autophony

(redirected from tympanophonia)
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autophony

 [aw-tof´ah-ne]
abnormal hearing of one's own voice and respiratory sounds, usually as a result of a patulous eustachian tube.
Miller-Keane Encyclopedia and Dictionary of Medicine, Nursing, and Allied Health, Seventh Edition. © 2003 by Saunders, an imprint of Elsevier, Inc. All rights reserved.

au·toph·o·ny

(aw-tof'ŏ-nē),
Increased hearing of one's own voice, breath sounds, arterial murmurs, and other noises of the upper body; noted especially in disease of the middle ear or of the nasal fossae.
[auto- + G. phōnē, sound]
Farlex Partner Medical Dictionary © Farlex 2012

autophony

The hyperperception of one's own voice, breathing and other internal sounds, which may be due to occlusion of the external auditory canal—e.g., by earwax, serous otitis media, open eustachian tube and superior canal dehiscence syndrome.
Segen's Medical Dictionary. © 2012 Farlex, Inc. All rights reserved.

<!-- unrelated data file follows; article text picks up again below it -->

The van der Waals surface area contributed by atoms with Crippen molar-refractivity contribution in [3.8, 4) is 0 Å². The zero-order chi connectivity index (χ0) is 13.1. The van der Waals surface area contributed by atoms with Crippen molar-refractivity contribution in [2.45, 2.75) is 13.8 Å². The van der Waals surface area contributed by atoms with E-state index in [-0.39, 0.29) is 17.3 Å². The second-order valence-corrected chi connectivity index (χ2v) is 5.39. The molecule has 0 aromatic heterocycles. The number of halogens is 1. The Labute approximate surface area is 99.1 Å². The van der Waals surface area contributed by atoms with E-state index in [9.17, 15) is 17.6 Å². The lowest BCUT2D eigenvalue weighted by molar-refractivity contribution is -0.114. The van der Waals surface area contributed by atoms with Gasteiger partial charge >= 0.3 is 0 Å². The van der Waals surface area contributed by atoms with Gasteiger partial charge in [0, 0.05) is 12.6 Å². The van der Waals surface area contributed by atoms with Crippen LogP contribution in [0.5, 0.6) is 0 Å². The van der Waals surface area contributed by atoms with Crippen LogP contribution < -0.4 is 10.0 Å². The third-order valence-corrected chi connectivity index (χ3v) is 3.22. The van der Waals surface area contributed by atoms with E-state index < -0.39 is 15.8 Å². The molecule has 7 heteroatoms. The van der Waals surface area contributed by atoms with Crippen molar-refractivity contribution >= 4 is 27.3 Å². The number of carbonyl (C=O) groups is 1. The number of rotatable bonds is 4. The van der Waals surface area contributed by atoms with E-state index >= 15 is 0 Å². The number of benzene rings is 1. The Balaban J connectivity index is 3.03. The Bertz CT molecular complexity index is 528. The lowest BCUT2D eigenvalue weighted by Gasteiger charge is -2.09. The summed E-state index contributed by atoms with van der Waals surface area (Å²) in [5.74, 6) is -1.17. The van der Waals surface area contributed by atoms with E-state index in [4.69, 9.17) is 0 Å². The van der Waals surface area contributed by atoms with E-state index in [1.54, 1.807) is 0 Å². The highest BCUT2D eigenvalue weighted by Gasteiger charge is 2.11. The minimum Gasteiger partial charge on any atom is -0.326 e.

au·toph·o·ny

(aw-tofŏ-nē)
Undue accentuation of the sound produced by one's own voice, usually caused by a middle-ear disorder; produces the "head-in-the-barrel" sensation.
[auto- + G. phōnē, sound]
Medical Dictionary for the Health Professions and Nursing © Farlex 2012

au·toph·o·ny

(aw-tofŏ-nē)
Increased hearing of one's own voice, breath sounds, arterial murmurs, and other noises of the upper body; noted especially in disease of the middle ear or of the nasal fossae.
[auto- + G. phōnē, sound]
Medical Dictionary for the Dental Professions © Farlex 2012